9. 9. e - M B M S i n LT E MBMS MME GW M3 M1 MCE M2 eNodeBAn additional logical entity called the MBMS Gateway (MBMS GW) is also defined. It receives user- An additional logical entity called the MBMS Gateway (MBMS GW) is also defined.plane MBMS trafficuser-plane MBMS traffic from the Centre (BM-SC), and, inService Centre It receives from the Broadcast/Multicast Service Broadcast/Multicast contrast to non-MBMS(BM-SC), and, in contrast to non-MBMS traffic, hosts the PDCP layer of the user traffic, hosts the PDCP layer of the user plane for header compression used by MBMS data plane for header compression for MBMS data packets for both multicell and single-packetscell transmission. Theand single-cell transmission. The MBMS GW then forwardsto the including both multicell MBMS GW then forwards the user-plane traffic theuser-plane traffic to the eNodeBs. Each eNodeB hosts the RLC and MAC of theofprotocol stack, eNodeBs. Each eNodeB hosts the RLC and MAC layers layers the protocol stack, including the segmentation and reassembly functions. The other functions whichincluding the segmentation and reassembly functions. The other functions which remain to be hosted remain to be hosted by the eNodeB for MBMS mainly relate to single-cell MBMSby the eNodeB for MBMS mainly relate to single-cell MBMS operation. operation. The interfaces between the MBMS logical network entities are as follows:The interfaces between (MBMS GW – network entities are as follows: interface, no control M1 interface the MBMS logical eNodeB): A pure user plane plane application part is defined for this interface and IP multicast is used for point- to-multipoint delivery of user packets for both single cell and multicell transmission.M1 interface (MBMS GW – eNodeB): A pure user plane interface, no is synchronized for multicell The SYNC protocol is used to ensure that content control plane application part is MBSFN transmission. This carries additional information which enables eNodeBs todefinedidentify interface and IP multicast is and to detect packet loss.deliverystringent timing for this the radio frame timing used for point-to-multipoint The of user packets forboth single-cell and multicell transmission. The SYNC protocol apply to ensure that content is syn- requirements of the SYNC protocol would not is used eNodeBs which only transmit MBMS in single cell mode.chronized for multicell MBSFN transmission. This carries additional information which enableseNodeBs tointerface (MCE frame timing andpure control-plane interface which conveys the M2 identify the radio – eNodeB): A to detect packet loss. The stringent timing requirementsof the SYNC protocol would not applythe eNodeBs, which only transmit MBMS in single-cell mode. session control signalling to to eNodeB, adding the necessary radio configuration data for multicell MBSFN transmission. This additional radio configuration data ensures that the RLC/MAC entities located in the eNodeB are configuredM2 interface (MCE – eNodeB): A pure control-plane interface that conveys the session control SCTP appropriately and consistently in order to deliver synchronized content. The signal- protocol is used over the M3 interface to carry the application part.ing to the eNodeB, adding the necessary radio configuration data for multicell MBSFN transmission. M3 interface (MCE – MBMS GW): A pure control plane-interface that carries theThis additional radio configuration data ensures that the RLC/MAC entities located in the eNodeB are session control signalling on the SAE bearer level, including MBMS „Session Start‟configured appropriately and consistently in order to deliver synchronized content. The SCTP protocol and „Session Stop‟ messages. The Session Start message provides the informationis used necessary for the service (including the part. over the M3 interface to carry the application service area over which to deliver the broadcast transmissions, and relevant QoS parameters). The SCTP protocol is used to carry the application part signalling.The MCE may be deployed as a separateTELECA WHITE PAPER 9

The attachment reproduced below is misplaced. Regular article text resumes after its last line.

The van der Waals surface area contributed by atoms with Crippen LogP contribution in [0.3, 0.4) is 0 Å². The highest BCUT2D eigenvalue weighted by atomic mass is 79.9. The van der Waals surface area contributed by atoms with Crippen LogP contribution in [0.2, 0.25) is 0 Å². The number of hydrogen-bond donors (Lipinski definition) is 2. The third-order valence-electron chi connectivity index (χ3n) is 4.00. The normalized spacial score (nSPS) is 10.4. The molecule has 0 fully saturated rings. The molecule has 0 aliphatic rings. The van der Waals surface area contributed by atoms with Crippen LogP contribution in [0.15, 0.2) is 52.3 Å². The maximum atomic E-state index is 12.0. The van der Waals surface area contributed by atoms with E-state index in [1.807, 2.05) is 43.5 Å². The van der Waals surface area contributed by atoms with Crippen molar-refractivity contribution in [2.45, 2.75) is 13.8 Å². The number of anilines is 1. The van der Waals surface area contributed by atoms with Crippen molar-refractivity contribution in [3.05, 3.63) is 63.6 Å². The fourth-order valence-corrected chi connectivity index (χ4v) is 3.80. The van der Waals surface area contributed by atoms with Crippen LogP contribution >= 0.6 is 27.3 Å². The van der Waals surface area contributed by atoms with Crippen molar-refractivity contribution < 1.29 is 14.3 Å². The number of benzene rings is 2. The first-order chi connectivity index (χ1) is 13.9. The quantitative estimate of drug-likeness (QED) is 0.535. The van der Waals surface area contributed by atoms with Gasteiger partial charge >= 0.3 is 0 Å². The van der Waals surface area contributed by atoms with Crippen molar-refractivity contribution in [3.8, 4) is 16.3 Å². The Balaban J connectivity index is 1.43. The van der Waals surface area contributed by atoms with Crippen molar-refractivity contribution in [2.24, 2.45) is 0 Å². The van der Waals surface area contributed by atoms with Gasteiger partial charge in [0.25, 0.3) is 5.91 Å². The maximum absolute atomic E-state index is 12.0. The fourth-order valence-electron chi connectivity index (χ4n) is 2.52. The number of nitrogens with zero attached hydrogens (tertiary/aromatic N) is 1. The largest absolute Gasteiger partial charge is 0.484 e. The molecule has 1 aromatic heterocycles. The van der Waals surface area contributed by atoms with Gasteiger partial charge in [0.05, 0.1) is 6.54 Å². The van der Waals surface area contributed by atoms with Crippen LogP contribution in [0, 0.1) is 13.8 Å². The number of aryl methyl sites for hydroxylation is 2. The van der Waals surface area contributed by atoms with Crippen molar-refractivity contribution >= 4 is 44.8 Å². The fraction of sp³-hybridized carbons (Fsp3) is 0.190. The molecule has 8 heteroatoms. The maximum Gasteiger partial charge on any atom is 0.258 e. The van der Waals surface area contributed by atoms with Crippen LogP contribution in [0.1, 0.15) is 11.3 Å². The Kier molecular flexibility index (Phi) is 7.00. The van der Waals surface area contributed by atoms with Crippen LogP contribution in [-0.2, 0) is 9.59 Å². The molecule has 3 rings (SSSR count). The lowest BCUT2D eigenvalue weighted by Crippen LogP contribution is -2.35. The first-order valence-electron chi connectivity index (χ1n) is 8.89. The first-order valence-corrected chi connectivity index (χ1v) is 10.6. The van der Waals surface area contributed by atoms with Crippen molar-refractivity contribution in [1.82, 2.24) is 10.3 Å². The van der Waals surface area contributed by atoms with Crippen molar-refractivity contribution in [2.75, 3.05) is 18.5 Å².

10. 10. e - M B M S i n LT EM3 interface (MCE – MBMS GW): A pure control-plane interface that carries the session control signal-ing on the SAE bearer level, including MBMS ‘Session Start’ and ‘Session Stop’ messages. The SessionStart message provides the information necessary for the service (including the service area over whichto deliver the broadcast transmissions, and relevant QoS parameters). The SCTP protocol is used tocarry the application part signaling. The MCE may be deployed as a separate node: alternatively, the M3interface may be terminated in eNodeBs, in which case the MCE would be considered to be part of aneNodeB and the M2 interface would not exist. node, alternatively the M3 interface may be terminated in eNodeBs, in which case the MCE would be considered to be part of an eNodeB and the M2 interface would not exist.Deployment considerationThis type of deployment does not preclude the termination of an M3 interface in eNodeBs. In this Deployment considerationcase, MCE is considered to be part of eNodeB. However, M2 should exist between the MCE and the It is not precluded that an M3 interface can be terminated in eNodeBs. In this casecorresponding eNodeBs. The following figure depicts two potential deployment alternatives. In the MCE is considered as being part of eNodeB. However, M2 should exist between thescenario depicted on the left, MCE is deployed in aThe following In the scenario on theenvisaged is MCE and the corresponding eNodeBs. separate node. figure depicts two right, MCEpart of deployment eNodeB. the QoS of alternatives. In the scenario depicted on the left MCE is deployed in a separate node. In the scenario on the right MCE is part of the QoS of eNodeB. Contents Contents Provider Provider PDN BMSC PDN MBMS GW Gateway Gateway BMSC SG-imb SGmb SG-imb SGmb MBMS MBMS MME Sm MBMS MBMS MME Sm CP UP CP UP M3 MCE M1 M3 M1 F4 F2 M2 MCE MCE eNB eNB eNB eNB MBMS ClientMBMS Client on mobiles on mobiles User Operations The user‟s actions to control MBMS services are defined as following operations  UE Power on  MBMS client on  MBMS service on  Broadcast service on  Multicast service on  MBMS service offTELECA WHITE PAPER  Broadcast service off 10  Multicast service off